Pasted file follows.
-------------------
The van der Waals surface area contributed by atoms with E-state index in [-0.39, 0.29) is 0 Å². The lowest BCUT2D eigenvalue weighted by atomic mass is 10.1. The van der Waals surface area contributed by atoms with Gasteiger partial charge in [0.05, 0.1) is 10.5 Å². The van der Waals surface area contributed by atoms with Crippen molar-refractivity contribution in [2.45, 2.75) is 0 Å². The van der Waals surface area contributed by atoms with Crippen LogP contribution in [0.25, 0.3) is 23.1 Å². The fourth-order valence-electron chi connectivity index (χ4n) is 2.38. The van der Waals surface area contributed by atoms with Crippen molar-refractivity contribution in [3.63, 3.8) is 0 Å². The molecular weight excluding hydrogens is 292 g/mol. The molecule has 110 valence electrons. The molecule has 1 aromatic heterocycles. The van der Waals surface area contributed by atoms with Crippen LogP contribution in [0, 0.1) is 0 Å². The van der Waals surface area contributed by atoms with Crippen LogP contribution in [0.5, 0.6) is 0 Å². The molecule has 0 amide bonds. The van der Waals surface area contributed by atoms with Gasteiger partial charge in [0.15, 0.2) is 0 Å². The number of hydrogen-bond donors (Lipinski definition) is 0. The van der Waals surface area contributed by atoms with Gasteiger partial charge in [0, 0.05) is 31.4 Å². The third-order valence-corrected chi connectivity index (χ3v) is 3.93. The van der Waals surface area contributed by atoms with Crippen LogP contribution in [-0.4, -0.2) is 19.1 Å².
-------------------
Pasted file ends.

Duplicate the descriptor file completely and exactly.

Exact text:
The van der Waals surface area contributed by atoms with E-state index in [-0.39, 0.29) is 0 Å². The lowest BCUT2D eigenvalue weighted by atomic mass is 10.1. The van der Waals surface area contributed by atoms with Gasteiger partial charge in [0.05, 0.1) is 10.5 Å². The van der Waals surface area contributed by atoms with Crippen molar-refractivity contribution in [2.45, 2.75) is 0 Å². The van der Waals surface area contributed by atoms with Crippen LogP contribution in [0.25, 0.3) is 23.1 Å². The fourth-order valence-electron chi connectivity index (χ4n) is 2.38. The van der Waals surface area contributed by atoms with Crippen molar-refractivity contribution in [3.63, 3.8) is 0 Å². The molecular weight excluding hydrogens is 292 g/mol. The molecule has 110 valence electrons. The molecule has 1 aromatic heterocycles. The van der Waals surface area contributed by atoms with Crippen LogP contribution in [0, 0.1) is 0 Å². The van der Waals surface area contributed by atoms with Crippen LogP contribution in [0.5, 0.6) is 0 Å². The molecule has 0 amide bonds. The van der Waals surface area contributed by atoms with Gasteiger partial charge in [0.15, 0.2) is 0 Å². The number of hydrogen-bond donors (Lipinski definition) is 0. The van der Waals surface area contributed by atoms with Gasteiger partial charge in [0, 0.05) is 31.4 Å². The third-order valence-corrected chi connectivity index (χ3v) is 3.93. The van der Waals surface area contributed by atoms with Crippen LogP contribution in [-0.4, -0.2) is 19.1 Å².